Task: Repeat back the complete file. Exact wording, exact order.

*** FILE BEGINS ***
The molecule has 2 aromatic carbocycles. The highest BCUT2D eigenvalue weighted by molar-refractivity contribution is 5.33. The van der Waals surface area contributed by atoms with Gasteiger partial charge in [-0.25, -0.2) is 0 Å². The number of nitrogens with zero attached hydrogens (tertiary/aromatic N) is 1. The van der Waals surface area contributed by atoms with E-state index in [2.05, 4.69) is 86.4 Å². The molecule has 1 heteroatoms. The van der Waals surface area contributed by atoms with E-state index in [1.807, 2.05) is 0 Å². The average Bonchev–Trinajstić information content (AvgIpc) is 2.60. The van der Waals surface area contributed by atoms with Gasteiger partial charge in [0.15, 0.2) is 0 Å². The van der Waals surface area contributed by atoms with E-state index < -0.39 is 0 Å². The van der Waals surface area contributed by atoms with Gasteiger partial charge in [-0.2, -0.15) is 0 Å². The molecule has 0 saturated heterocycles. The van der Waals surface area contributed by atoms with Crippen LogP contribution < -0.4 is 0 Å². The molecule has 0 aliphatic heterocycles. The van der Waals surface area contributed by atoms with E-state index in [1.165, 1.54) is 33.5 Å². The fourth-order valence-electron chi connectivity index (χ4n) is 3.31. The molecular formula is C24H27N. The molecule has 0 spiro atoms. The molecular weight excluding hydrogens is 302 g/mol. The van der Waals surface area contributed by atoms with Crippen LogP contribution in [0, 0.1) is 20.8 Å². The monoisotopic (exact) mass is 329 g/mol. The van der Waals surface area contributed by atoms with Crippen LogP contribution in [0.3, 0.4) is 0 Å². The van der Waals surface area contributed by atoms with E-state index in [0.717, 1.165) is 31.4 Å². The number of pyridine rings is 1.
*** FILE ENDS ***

The molecule has 2 aromatic carbocycles. The highest BCUT2D eigenvalue weighted by molar-refractivity contribution is 5.33. The van der Waals surface area contributed by atoms with Gasteiger partial charge in [-0.25, -0.2) is 0 Å². The number of nitrogens with zero attached hydrogens (tertiary/aromatic N) is 1. The van der Waals surface area contributed by atoms with E-state index in [2.05, 4.69) is 86.4 Å². The molecule has 1 heteroatoms. The van der Waals surface area contributed by atoms with E-state index in [1.807, 2.05) is 0 Å². The average Bonchev–Trinajstić information content (AvgIpc) is 2.60. The van der Waals surface area contributed by atoms with Gasteiger partial charge in [0.15, 0.2) is 0 Å². The van der Waals surface area contributed by atoms with E-state index < -0.39 is 0 Å². The van der Waals surface area contributed by atoms with Gasteiger partial charge in [-0.2, -0.15) is 0 Å². The molecule has 0 saturated heterocycles. The van der Waals surface area contributed by atoms with Crippen LogP contribution < -0.4 is 0 Å². The molecule has 0 aliphatic heterocycles. The van der Waals surface area contributed by atoms with E-state index in [1.165, 1.54) is 33.5 Å². The fourth-order valence-electron chi connectivity index (χ4n) is 3.31. The molecular formula is C24H27N. The molecule has 0 spiro atoms. The molecular weight excluding hydrogens is 302 g/mol. The van der Waals surface area contributed by atoms with Crippen LogP contribution in [0, 0.1) is 20.8 Å². The monoisotopic (exact) mass is 329 g/mol. The van der Waals surface area contributed by atoms with Crippen LogP contribution in [0.3, 0.4) is 0 Å². The van der Waals surface area contributed by atoms with E-state index in [0.717, 1.165) is 31.4 Å². The number of pyridine rings is 1.